Three intuitive educational leaders facilitating the popular live Twitter chat #satchat from ASCD’s Leader to Leader Conference
I finally realized something this weekend. I am not remotely part of the “next generation” of educators who are going to change the world and usher in a new renaissance of learning. Their vision is based on a creative approach to curriculum and instruction, embracing new technologies and a data driven (but not too data driven) approach to assessment. At 53 years of age, I still have plenty of ingenuity and resourcefulness left in me, but the 30-somethings I hung around with the last few days are truly impressive.
As I type this, I am sitting in the Reagan National Airport reflecting a bit on the latest ASCD Leader to Leader Conference (#ascdL2L) that began Thursday and finished this afternoon. By far the most illuminating part of the three days was my interaction with the participants.
If every teacher and administrator in America was in the same league as those I collaborated with at L2L, we would easily rank #1 on international measures such as the PISA and the TIMSS and we would barely need the NAEP to measure our nation’s school effectiveness. These young educators have passion, they understand the power of new technologies, and they are brave enough to create adventures and see them through. They also have the confidence to admit mistakes and the drive to continue with their vision.
What is different about their insight and talent than what we see in most schools in this country?
- They understand that specific knowledge is not as important as what is accomplished with that knowledge. The conversations we had were about process and creation, not memorization and facts. They know intuitively that the days of the sage educator as the only purveyor of knowledge died with the advent of the Internet and Web 2.0.
- They are young enough to realize what it was like to be a new educator and they know what we need to retain and grow excellent teachers. They have passion and joy.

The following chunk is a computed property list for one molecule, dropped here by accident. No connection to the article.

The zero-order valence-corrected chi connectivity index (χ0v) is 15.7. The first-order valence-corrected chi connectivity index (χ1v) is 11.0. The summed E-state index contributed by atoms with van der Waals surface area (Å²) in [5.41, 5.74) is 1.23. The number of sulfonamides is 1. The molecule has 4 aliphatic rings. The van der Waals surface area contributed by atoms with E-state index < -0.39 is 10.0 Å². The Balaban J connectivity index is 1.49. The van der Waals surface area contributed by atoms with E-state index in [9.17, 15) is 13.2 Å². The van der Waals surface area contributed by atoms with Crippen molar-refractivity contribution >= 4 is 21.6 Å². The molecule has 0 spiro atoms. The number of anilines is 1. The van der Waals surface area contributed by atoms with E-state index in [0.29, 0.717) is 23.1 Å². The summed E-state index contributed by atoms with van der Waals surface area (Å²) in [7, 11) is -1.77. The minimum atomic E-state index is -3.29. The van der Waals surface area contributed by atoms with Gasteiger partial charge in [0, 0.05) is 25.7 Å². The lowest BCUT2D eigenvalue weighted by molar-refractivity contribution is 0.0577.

- They are instinctively collaborative, whether they are shy or brash, introvert or extrovert. They would rather work together to solve a problem than design an elaborate plan alone on their laptop. They don’t have to be in the same room to collaborate either. They can use a Google Hangout, Voxer, or Skype to keep the flow of ideas going.
- They are wicked smart, plain and simple. They have enough smarts to be surgeons, top litigators, or successful entrepreneurs. They picked education as their life’s work because they chose the thrill of changing the world for kids instead of working for financial security.
A selfie moment with creative educator (and co-founder of #satchat) Brad Currie (left).
Yes, there were naive moments when the thirty somethings, even some with Ph.D.s, needed (and I hope heeded) the advice of “seasoned” veterans. But that only reminded me of the best teams (the Red Sox last year in fact), who win because of the amalgamation of the vets at the top of their game with the youthful players who bring a spark to every contest.
I am optimistic that my generation can partner with this new batch of educators to radically improve education as we head into this new era of flipped classrooms, the Common Core, the information revolution, and the transformation of our world economies. My worry is that since it’s my generation that is still largely in charge of our nation’s schools, are we ready to accept the wisdom of those a generation younger? We may have the leadership common sense but we need to capture the fire of those who are nipping at our heels to grab a piece of influence. We have to let them in as leaders and partners.